Running an R&D-heavy agency in the current economical climate is pretty tough, but there are also a couple of new opportunities for these semantic solutions that help reduce costs and do things more efficiently. I'm finally starting to get project requests that include some form of compensation. Not much yet (all budgets seem to be very tight these days), but it's a start, and together with support from Susanne, I could now continue working on Paggr, semsol's Netvibes-like dashboard system for the growing web of Linked Data.

An article about Paggr will be in the next Nodalities Magazine, and the ESWC2009 technologies team is considering a custom system for attendees which is a great chance to maybe get other conference organizers interested. (I see much potential in a white-label offering, but a more mainstream-ish version for Web 2.0 data is still on my mind. Just have to focus on getting self-sustained first.)

Below is a short screencast that demonstrates a first version of the sparqlet (= semantic widget) builder. I've de-coupled sparqlet-serving from the dashboard system, so that I'll be able to open-source the infrastructure parts of Paggr more easily. Another change from the October prototype is the theme-ability of both dashboards and widget servers. Lots of sun, sky, and sea for ESWC ;-)

HQ version (quicktime, 120MB)

paggr teaser video and pre-registration site online

paggr teaser video and landing page
I've been semi-silently working on something new. A combination of many semwebby things I came across and played with during the last 3 years or so:
  • semantic markup
  • smart data
  • an rdf clipboard
  • ajax
  • sparql sparql sparql
  • sparql + scripting
  • sparql + templates
  • sparql + widgets
  • lightweight, federated semweb services and bots
  • UIs for open data
  • semwikis
  • agile and collaborative web development

So, what happens when you put this all together? At least something interesting, and perhaps semsol's first commercial service. (Or product, this is all just LAMP stuff and can easily be run in an intranet or on a hosted server). Anyway, still some way to go. It's called paggr, the landing page is up, and today I created a first teaser/intro video.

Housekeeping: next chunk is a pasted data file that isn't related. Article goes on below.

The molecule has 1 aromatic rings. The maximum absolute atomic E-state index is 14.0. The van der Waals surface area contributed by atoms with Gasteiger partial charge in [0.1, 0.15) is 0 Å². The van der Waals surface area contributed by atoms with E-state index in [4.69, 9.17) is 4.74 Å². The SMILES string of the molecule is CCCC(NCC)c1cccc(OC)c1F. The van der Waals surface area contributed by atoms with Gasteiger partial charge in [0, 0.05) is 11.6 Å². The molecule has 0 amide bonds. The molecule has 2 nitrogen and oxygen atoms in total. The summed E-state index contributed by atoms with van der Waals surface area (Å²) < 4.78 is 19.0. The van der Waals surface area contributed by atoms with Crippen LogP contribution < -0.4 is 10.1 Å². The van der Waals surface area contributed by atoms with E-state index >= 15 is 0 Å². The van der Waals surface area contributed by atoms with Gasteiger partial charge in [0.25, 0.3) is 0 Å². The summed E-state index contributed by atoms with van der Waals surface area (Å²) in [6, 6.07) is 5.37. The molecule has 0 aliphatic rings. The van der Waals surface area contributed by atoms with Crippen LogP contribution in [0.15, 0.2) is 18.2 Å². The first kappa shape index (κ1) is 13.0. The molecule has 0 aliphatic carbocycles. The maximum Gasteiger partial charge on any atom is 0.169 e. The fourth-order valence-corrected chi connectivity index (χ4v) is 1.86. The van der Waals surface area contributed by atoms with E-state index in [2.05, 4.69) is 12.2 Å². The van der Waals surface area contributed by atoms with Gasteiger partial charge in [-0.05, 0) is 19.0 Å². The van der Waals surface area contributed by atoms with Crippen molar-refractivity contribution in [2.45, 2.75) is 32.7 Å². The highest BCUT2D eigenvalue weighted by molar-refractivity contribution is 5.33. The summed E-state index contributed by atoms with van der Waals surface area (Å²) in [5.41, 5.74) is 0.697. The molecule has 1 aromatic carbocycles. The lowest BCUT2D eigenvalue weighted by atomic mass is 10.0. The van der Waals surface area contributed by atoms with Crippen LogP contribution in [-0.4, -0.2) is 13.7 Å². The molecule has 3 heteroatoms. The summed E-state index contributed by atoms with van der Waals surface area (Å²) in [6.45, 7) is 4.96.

I'll demo the beta (launch planned for November) at upcoming ISWC during the poster session (my poster is about SPARQL+ and SPARQLScript, the two SPARQL extensions that paggr is based on). I may have early invites by then.

As a preparation for the hopefully busy fall and winter months, though, I'll be on vacation for the next two weeks. No Email, no Web, no Phone. Yay!

HQ version (quicktime, 130MB)

Experimental ARC mailing list

A public group mailing list for ARC
ARC RDF CLasses for PHP I'm still working on the new website for ARC, but I managed to set up a group mailing list yesterday. It's a little (*cough*) experimental, based on ARC2 and Trice (another forthcoming semsol product). So, this is a shout-out to ARC users and developers with an invitation to subscribe and help me test that "DIY SPARQL Mailman" before I do a proper announcement for the new site and community tools (hopefully later this week).

Thanks in advance,

SemWeb on a Slide at D�sseldorf's 1st Web Monday

Introduced semsol and gave a mini-talk on the Semantic Web at D�sseldorf's first Web Monday.
Ha, I haven't even fully made the move to my new (self-)employer yet, and Web Monday is already coming to D�sseldorf (joining about 20 other cities in Germany). The first event was yesterday and happened in the cool (style-wise) and hot (summer is back!) Lounge of the Mediadesign University.

I took the opportunity to introduce semsol to the local Web crowd, but also put on my SWEO hat and signed up for a short presentation. For better marketing, I've been thinking a bit about distributing a set of single-page tech flyers recently (called "SemWeb on a Slide", inspired by the classical "Semantic Web Illustrated" series, although I'm not there yet). So, I tried a first version , and given the feedback I think this sort of scoped material has a lot of potential. Someone already asked for a version covering semantic markup. Anyway, the other talks were way cooler than mine (at least for me ;), I especially liked Siggi Becker's "Utopia is not a Trend", and the presentation of MIXXT, which seems to be People Aggregator done right.

SemWeb on a Slide - From Data to Knowledge

Relocating, and offline

Moving to a new office, offline
Just in case you're waiting for email replies: I'm moving to the new office for my semweb startup this/next week and probably won't be online again before Mon 14th. Well, I'm sort-of online now, but this ~0K dial-up can't really be called online...


semsol gets funding